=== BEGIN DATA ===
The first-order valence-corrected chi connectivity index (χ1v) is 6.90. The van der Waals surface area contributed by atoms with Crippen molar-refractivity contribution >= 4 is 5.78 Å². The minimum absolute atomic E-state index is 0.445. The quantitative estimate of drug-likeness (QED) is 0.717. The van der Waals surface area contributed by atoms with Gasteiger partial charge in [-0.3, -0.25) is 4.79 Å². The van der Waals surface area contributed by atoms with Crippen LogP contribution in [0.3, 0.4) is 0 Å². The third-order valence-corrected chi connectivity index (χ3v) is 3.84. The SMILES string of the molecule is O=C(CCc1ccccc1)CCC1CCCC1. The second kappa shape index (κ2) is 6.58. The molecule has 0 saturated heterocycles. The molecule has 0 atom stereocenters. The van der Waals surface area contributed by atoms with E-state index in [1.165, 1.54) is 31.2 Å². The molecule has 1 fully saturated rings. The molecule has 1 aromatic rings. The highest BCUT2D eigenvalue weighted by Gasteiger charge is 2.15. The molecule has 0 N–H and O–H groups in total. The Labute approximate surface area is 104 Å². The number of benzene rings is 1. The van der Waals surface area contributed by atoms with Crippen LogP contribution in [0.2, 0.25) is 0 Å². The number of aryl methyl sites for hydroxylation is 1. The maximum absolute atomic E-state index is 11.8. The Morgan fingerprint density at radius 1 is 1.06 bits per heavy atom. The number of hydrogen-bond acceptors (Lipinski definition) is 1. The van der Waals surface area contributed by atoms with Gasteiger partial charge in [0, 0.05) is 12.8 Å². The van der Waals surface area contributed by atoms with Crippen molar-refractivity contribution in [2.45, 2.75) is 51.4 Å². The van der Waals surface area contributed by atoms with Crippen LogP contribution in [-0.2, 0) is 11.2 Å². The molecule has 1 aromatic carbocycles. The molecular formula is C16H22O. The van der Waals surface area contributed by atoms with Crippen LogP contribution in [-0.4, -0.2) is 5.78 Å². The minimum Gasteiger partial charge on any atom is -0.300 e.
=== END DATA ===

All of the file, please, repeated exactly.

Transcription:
The first-order valence-corrected chi connectivity index (χ1v) is 6.90. The van der Waals surface area contributed by atoms with Crippen molar-refractivity contribution >= 4 is 5.78 Å². The minimum absolute atomic E-state index is 0.445. The quantitative estimate of drug-likeness (QED) is 0.717. The van der Waals surface area contributed by atoms with Gasteiger partial charge in [-0.3, -0.25) is 4.79 Å². The van der Waals surface area contributed by atoms with Crippen LogP contribution in [0.3, 0.4) is 0 Å². The third-order valence-corrected chi connectivity index (χ3v) is 3.84. The SMILES string of the molecule is O=C(CCc1ccccc1)CCC1CCCC1. The second kappa shape index (κ2) is 6.58. The molecule has 0 saturated heterocycles. The molecule has 0 atom stereocenters. The van der Waals surface area contributed by atoms with E-state index in [1.165, 1.54) is 31.2 Å². The molecule has 1 fully saturated rings. The molecule has 1 aromatic rings. The highest BCUT2D eigenvalue weighted by Gasteiger charge is 2.15. The molecule has 0 N–H and O–H groups in total. The Labute approximate surface area is 104 Å². The number of benzene rings is 1. The van der Waals surface area contributed by atoms with Crippen LogP contribution in [0.2, 0.25) is 0 Å². The number of aryl methyl sites for hydroxylation is 1. The maximum absolute atomic E-state index is 11.8. The Morgan fingerprint density at radius 1 is 1.06 bits per heavy atom. The number of hydrogen-bond acceptors (Lipinski definition) is 1. The van der Waals surface area contributed by atoms with Gasteiger partial charge in [0, 0.05) is 12.8 Å². The van der Waals surface area contributed by atoms with Crippen molar-refractivity contribution in [2.45, 2.75) is 51.4 Å². The van der Waals surface area contributed by atoms with Crippen LogP contribution in [-0.2, 0) is 11.2 Å². The molecule has 1 aromatic carbocycles. The molecular formula is C16H22O. The van der Waals surface area contributed by atoms with Crippen LogP contribution in [-0.4, -0.2) is 5.78 Å². The minimum Gasteiger partial charge on any atom is -0.300 e.